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As nifty as the new 17″ unibody MacBook Pro happens to be, a combined Apple/NVIDIA firmware update may be necessary. According to Engadget, a number of users on the Apple Discussions board have cited serious issues with the GeForce 9600M graphics card installed in the notebook. A GeForce 9400M card is also found in the notebook as well, but complaints cite that the random green lines and nasty artifacts appear only when the more potent card is kicked into action.
Most folks have stated that a reboot solves the problem momentarily, but eventually the issue returns to haunt them.
Stay tuned for additional details as they become available and please let us know if you’ve seen this problem on your end in the comments or forums.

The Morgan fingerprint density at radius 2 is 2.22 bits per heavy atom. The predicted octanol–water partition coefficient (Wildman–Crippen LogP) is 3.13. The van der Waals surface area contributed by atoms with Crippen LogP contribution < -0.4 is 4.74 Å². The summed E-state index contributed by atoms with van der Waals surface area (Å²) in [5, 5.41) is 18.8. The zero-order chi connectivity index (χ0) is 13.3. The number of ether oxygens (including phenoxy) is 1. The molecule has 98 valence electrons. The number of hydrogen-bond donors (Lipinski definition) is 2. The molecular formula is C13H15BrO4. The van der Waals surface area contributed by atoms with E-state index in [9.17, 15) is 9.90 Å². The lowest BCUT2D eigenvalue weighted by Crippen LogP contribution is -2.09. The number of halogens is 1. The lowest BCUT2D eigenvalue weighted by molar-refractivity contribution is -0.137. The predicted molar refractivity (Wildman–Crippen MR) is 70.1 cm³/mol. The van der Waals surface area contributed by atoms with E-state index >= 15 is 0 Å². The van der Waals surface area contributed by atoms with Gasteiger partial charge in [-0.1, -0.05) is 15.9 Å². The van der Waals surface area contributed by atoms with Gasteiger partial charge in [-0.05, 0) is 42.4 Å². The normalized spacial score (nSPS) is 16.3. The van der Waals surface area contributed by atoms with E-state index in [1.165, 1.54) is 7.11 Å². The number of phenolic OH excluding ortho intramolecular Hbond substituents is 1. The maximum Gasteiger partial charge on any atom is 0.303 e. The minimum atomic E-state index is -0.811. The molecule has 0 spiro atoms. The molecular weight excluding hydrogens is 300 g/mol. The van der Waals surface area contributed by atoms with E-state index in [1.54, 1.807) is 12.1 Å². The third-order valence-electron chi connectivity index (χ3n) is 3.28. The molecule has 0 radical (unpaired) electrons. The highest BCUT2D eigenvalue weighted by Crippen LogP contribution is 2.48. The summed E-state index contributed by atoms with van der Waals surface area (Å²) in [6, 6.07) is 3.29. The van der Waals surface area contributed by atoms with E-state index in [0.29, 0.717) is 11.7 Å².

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Problems, Solutions Reported with 17″ Unibody MacBook Pro

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Date: Wednesday, March 4th, 2009, 11:46
Category: MacBook Pro

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Apple’s 17″ unibody MacBook Pro notebook has been out for about a week or so and if you have one, it may just qualify as the Coolest Thing Ever. Still, according to MacFixIt, a number of users have reported experiencing problems with their new notebooks. Though the problems aren’t widespread, here’s what you should know and be aware of should you encounter these issues:
GPU Issues: